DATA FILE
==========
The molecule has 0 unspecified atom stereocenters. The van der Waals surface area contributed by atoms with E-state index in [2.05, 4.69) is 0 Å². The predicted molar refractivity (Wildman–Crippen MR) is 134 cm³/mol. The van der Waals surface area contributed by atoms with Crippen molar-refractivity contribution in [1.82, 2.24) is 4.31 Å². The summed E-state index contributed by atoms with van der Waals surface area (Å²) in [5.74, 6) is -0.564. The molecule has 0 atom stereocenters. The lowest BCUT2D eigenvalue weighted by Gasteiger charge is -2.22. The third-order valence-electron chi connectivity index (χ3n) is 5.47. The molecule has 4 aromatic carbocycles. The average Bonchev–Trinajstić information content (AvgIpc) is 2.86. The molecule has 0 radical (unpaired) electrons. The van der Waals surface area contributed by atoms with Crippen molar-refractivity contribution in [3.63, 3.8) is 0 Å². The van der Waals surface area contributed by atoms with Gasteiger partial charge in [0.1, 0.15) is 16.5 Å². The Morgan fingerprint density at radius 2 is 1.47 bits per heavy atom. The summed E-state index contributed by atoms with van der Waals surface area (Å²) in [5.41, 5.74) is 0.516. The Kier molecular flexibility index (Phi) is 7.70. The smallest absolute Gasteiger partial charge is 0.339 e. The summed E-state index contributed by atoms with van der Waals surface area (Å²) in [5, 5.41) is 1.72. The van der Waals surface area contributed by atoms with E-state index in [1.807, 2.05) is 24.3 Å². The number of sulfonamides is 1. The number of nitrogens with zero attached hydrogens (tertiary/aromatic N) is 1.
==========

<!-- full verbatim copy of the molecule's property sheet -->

The molecule has 0 unspecified atom stereocenters. The van der Waals surface area contributed by atoms with E-state index in [2.05, 4.69) is 0 Å². The predicted molar refractivity (Wildman–Crippen MR) is 134 cm³/mol. The van der Waals surface area contributed by atoms with Crippen molar-refractivity contribution in [1.82, 2.24) is 4.31 Å². The summed E-state index contributed by atoms with van der Waals surface area (Å²) in [5.74, 6) is -0.564. The molecule has 0 atom stereocenters. The lowest BCUT2D eigenvalue weighted by Gasteiger charge is -2.22. The third-order valence-electron chi connectivity index (χ3n) is 5.47. The molecule has 4 aromatic carbocycles. The average Bonchev–Trinajstić information content (AvgIpc) is 2.86. The molecule has 0 radical (unpaired) electrons. The van der Waals surface area contributed by atoms with Crippen molar-refractivity contribution in [3.63, 3.8) is 0 Å². The van der Waals surface area contributed by atoms with Gasteiger partial charge in [0.1, 0.15) is 16.5 Å². The Morgan fingerprint density at radius 2 is 1.47 bits per heavy atom. The summed E-state index contributed by atoms with van der Waals surface area (Å²) in [5.41, 5.74) is 0.516. The Kier molecular flexibility index (Phi) is 7.70. The smallest absolute Gasteiger partial charge is 0.339 e. The summed E-state index contributed by atoms with van der Waals surface area (Å²) in [5, 5.41) is 1.72. The van der Waals surface area contributed by atoms with E-state index in [1.807, 2.05) is 24.3 Å². The number of sulfonamides is 1. The number of nitrogens with zero attached hydrogens (tertiary/aromatic N) is 1.